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Remembering Leonard M. Savoie (1923-1991).

Leonard M. Savoie, executive vice-president of the American Institute of CPAs from 1967 to 1972, died in January 1991. He was a man who carved a unique niche in accounting as a practitioner, a professional and a professor.

Savoie was the first CPA to serve full-time as a chief staff officer of the AICPA. In 1974, the office was retitled AICPA president. During his term, Savoie was the primary spokesman for the AICPA and was responsible for coordinating all Institute technical activities. In the Rise of the Accounting Profession, John L. Carey said Savoie's background resulted in improved relationships between the AICPA and the financial press: "The press learned to have confidence in his objectivity and turned to him for explanations of accounting questions involved in news items or articles."

Before joining the AICPA staff, Savoie was partner in charge of accounting research and education at Price Waterhouse & Co. He joined the Chicago office in 1946 after receiving his bachelor's of science from the University of Illinois. He was admitted to partnership in the firm in 1960.

Following his service with the AICPA Savoie served from 1972 to 1979 as controller and vice-president of Clark Equipment Company, a multinational company with annual sales at that time exceeding $1.5 billion.

In 1980, Savoie joined the accounting faculty at the University of Notre Dame as a professor. He was chairman of the Notre Dame department of accountancy from 1983 to 1990. Savoie's time at Notre Dame blended his administrative, technical and human resource skills. He taught graduate courses, counseled undergraduate and graudate students, worked with accounting practitioners and professors throughout the United States and was involved in a variety of academic and professional activities at the local, regional and national level.

Commenting on a common thread in all phases of his career, Savoie said, "Throughout my career I have had a strong and enduring interest in accounting education." For example, at Price Waterhouse, his responsibilities included serving as the partner in charge of the firm's continuing education activities. He received a leave of absence from the firm during the 10962-63 academic year to serve as a Dickenson Fellow on the faculty of Harvard University where he taught financial accounting. Savoie served on the advisory councils or boards for the accounting departments of Northwestern University, the University of Michigan, the University of Illinois and the University of Lancaster (England).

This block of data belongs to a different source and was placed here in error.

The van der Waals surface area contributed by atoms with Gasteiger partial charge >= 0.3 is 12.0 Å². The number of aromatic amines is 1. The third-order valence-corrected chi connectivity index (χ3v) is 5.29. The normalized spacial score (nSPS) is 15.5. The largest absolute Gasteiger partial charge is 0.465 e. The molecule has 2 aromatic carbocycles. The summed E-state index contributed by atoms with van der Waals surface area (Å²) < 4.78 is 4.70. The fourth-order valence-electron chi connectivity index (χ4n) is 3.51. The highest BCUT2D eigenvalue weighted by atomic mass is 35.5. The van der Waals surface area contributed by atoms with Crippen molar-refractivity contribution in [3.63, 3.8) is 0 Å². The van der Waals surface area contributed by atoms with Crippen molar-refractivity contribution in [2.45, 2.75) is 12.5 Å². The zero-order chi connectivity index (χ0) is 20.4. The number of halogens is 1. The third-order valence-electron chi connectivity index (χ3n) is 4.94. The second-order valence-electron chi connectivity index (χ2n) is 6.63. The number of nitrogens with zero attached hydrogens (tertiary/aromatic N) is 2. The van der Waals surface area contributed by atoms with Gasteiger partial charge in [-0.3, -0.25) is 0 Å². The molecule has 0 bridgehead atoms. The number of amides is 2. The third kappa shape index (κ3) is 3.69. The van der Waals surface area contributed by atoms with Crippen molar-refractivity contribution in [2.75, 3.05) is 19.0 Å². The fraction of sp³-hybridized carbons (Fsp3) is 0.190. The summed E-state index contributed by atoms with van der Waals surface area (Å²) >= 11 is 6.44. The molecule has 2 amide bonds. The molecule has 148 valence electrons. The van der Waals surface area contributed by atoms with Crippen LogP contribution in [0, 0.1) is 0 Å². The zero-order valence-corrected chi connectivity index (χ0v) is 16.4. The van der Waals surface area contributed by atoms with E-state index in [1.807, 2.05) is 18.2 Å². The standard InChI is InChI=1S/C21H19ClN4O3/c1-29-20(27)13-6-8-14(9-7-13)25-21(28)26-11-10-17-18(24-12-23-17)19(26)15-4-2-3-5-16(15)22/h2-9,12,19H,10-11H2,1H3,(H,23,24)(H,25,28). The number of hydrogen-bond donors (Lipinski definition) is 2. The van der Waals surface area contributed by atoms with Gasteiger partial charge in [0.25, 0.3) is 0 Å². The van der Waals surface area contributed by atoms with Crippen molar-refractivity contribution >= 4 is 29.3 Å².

Savoie delivered more than 160 speeches, published more than four dozen articles (many of which were reprinted in other publications) and contributed chapters to several books. In a 1974 speech to the California CPAs Accounting Education Conference, Savoie expressed enthusiams for the variety of career paths available to an accountant. He quipped, "My only regret is that I cannot at the same time be a practicing professional accountant, an industrial professional accountant and an educator of accountants."

Savoie's marriage spanned nearly 40 years and he is survived by his wife, Barbara, and 10 children. Memorial contributions may be made to the Lambs Farm Fund for the Retarded, P.O. Box 520, Libertyville, Illinois 60048.

Donald E. Tidrick and Ken Milani were colleagues and friends of Leonard Savoie at the University of Notre Dame. Currently Tidrick is an assistant professor at the University of Texas, Austin, and Milani is a professor at Notre Dame.
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Title Annotation:executive vice-president of AICPA from 1967 to 1972
Author:Milani, Ken
Publication:Journal of Accountancy
Article Type:Obituary
Date:Jan 1, 1992
Words:550
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